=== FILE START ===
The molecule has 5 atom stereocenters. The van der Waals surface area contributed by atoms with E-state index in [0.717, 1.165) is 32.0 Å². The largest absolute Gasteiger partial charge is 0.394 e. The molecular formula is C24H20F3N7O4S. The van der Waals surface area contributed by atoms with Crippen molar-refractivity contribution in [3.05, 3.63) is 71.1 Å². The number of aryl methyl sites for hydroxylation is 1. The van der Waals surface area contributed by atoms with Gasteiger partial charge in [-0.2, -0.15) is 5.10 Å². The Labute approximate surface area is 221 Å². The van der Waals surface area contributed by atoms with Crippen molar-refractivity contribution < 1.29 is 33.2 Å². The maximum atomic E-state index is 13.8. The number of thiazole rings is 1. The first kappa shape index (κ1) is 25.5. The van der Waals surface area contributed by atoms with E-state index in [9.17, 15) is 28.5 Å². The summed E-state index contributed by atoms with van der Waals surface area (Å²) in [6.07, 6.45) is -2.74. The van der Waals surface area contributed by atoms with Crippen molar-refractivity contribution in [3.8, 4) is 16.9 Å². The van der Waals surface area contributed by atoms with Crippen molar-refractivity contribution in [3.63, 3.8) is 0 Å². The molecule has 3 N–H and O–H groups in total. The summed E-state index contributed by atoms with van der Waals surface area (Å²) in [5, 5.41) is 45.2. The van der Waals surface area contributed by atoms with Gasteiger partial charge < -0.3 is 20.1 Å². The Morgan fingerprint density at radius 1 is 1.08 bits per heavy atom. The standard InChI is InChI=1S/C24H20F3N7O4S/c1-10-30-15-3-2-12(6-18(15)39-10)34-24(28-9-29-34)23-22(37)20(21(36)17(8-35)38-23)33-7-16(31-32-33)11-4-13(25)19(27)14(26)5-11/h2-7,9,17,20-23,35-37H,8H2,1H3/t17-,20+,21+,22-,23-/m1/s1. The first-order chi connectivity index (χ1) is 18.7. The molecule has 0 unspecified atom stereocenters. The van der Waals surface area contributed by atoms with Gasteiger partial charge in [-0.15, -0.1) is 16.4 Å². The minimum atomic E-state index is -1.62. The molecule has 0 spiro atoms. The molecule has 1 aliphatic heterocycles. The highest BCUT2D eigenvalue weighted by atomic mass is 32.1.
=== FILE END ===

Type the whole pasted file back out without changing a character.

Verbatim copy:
The molecule has 5 atom stereocenters. The van der Waals surface area contributed by atoms with E-state index in [0.717, 1.165) is 32.0 Å². The largest absolute Gasteiger partial charge is 0.394 e. The molecular formula is C24H20F3N7O4S. The van der Waals surface area contributed by atoms with Crippen molar-refractivity contribution in [3.05, 3.63) is 71.1 Å². The number of aryl methyl sites for hydroxylation is 1. The van der Waals surface area contributed by atoms with Gasteiger partial charge in [-0.2, -0.15) is 5.10 Å². The Labute approximate surface area is 221 Å². The van der Waals surface area contributed by atoms with Crippen molar-refractivity contribution < 1.29 is 33.2 Å². The maximum atomic E-state index is 13.8. The number of thiazole rings is 1. The first kappa shape index (κ1) is 25.5. The van der Waals surface area contributed by atoms with E-state index in [9.17, 15) is 28.5 Å². The summed E-state index contributed by atoms with van der Waals surface area (Å²) in [6.07, 6.45) is -2.74. The van der Waals surface area contributed by atoms with Crippen molar-refractivity contribution in [3.8, 4) is 16.9 Å². The van der Waals surface area contributed by atoms with Crippen molar-refractivity contribution in [3.63, 3.8) is 0 Å². The molecule has 3 N–H and O–H groups in total. The summed E-state index contributed by atoms with van der Waals surface area (Å²) in [5, 5.41) is 45.2. The van der Waals surface area contributed by atoms with Gasteiger partial charge < -0.3 is 20.1 Å². The Morgan fingerprint density at radius 1 is 1.08 bits per heavy atom. The standard InChI is InChI=1S/C24H20F3N7O4S/c1-10-30-15-3-2-12(6-18(15)39-10)34-24(28-9-29-34)23-22(37)20(21(36)17(8-35)38-23)33-7-16(31-32-33)11-4-13(25)19(27)14(26)5-11/h2-7,9,17,20-23,35-37H,8H2,1H3/t17-,20+,21+,22-,23-/m1/s1. The first-order chi connectivity index (χ1) is 18.7. The molecule has 0 unspecified atom stereocenters. The van der Waals surface area contributed by atoms with Gasteiger partial charge in [-0.15, -0.1) is 16.4 Å². The minimum atomic E-state index is -1.62. The molecule has 0 spiro atoms. The molecule has 1 aliphatic heterocycles. The highest BCUT2D eigenvalue weighted by atomic mass is 32.1.